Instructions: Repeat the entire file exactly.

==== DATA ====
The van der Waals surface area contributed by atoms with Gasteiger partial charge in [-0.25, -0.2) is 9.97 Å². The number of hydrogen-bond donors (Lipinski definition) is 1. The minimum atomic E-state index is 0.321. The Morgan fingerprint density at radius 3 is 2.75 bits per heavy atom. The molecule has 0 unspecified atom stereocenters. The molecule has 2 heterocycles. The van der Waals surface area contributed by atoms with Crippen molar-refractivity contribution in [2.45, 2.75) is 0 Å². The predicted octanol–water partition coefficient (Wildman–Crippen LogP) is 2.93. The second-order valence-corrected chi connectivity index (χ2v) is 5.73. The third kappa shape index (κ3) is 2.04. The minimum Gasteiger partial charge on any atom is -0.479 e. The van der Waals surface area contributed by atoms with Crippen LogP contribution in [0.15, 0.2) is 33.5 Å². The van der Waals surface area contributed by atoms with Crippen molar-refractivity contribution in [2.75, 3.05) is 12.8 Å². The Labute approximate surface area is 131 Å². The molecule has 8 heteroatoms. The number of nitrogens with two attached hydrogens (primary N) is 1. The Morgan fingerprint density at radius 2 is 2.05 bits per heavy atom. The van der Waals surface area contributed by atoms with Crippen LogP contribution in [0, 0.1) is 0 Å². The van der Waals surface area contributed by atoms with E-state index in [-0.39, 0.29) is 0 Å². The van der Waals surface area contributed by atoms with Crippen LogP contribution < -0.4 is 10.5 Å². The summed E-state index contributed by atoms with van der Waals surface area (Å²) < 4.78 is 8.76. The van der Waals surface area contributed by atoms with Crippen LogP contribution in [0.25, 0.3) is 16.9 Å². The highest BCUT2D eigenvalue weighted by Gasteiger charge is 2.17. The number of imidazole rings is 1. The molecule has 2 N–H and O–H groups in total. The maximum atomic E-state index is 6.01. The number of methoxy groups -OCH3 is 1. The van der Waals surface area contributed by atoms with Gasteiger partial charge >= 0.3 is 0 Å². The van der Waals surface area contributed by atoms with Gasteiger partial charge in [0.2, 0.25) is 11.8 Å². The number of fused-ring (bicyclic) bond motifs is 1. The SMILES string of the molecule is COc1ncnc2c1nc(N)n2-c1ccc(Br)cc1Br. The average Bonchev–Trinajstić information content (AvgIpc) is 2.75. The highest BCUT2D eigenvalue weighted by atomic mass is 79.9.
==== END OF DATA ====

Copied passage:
The van der Waals surface area contributed by atoms with Gasteiger partial charge in [-0.25, -0.2) is 9.97 Å². The number of hydrogen-bond donors (Lipinski definition) is 1. The minimum atomic E-state index is 0.321. The Morgan fingerprint density at radius 3 is 2.75 bits per heavy atom. The molecule has 0 unspecified atom stereocenters. The molecule has 2 heterocycles. The van der Waals surface area contributed by atoms with Crippen molar-refractivity contribution in [2.45, 2.75) is 0 Å². The predicted octanol–water partition coefficient (Wildman–Crippen LogP) is 2.93. The second-order valence-corrected chi connectivity index (χ2v) is 5.73. The third kappa shape index (κ3) is 2.04. The minimum Gasteiger partial charge on any atom is -0.479 e. The van der Waals surface area contributed by atoms with Crippen LogP contribution in [0.15, 0.2) is 33.5 Å². The van der Waals surface area contributed by atoms with Crippen molar-refractivity contribution in [2.75, 3.05) is 12.8 Å². The Labute approximate surface area is 131 Å². The molecule has 8 heteroatoms. The number of nitrogens with two attached hydrogens (primary N) is 1. The Morgan fingerprint density at radius 2 is 2.05 bits per heavy atom. The van der Waals surface area contributed by atoms with Crippen LogP contribution in [0, 0.1) is 0 Å². The van der Waals surface area contributed by atoms with E-state index in [-0.39, 0.29) is 0 Å². The van der Waals surface area contributed by atoms with Crippen LogP contribution < -0.4 is 10.5 Å². The summed E-state index contributed by atoms with van der Waals surface area (Å²) < 4.78 is 8.76. The van der Waals surface area contributed by atoms with Crippen LogP contribution in [0.25, 0.3) is 16.9 Å². The highest BCUT2D eigenvalue weighted by Gasteiger charge is 2.17. The number of imidazole rings is 1. The molecule has 2 N–H and O–H groups in total. The maximum atomic E-state index is 6.01. The number of methoxy groups -OCH3 is 1. The van der Waals surface area contributed by atoms with Gasteiger partial charge >= 0.3 is 0 Å². The van der Waals surface area contributed by atoms with Gasteiger partial charge in [0.2, 0.25) is 11.8 Å². The number of fused-ring (bicyclic) bond motifs is 1. The SMILES string of the molecule is COc1ncnc2c1nc(N)n2-c1ccc(Br)cc1Br. The average Bonchev–Trinajstić information content (AvgIpc) is 2.75. The highest BCUT2D eigenvalue weighted by atomic mass is 79.9.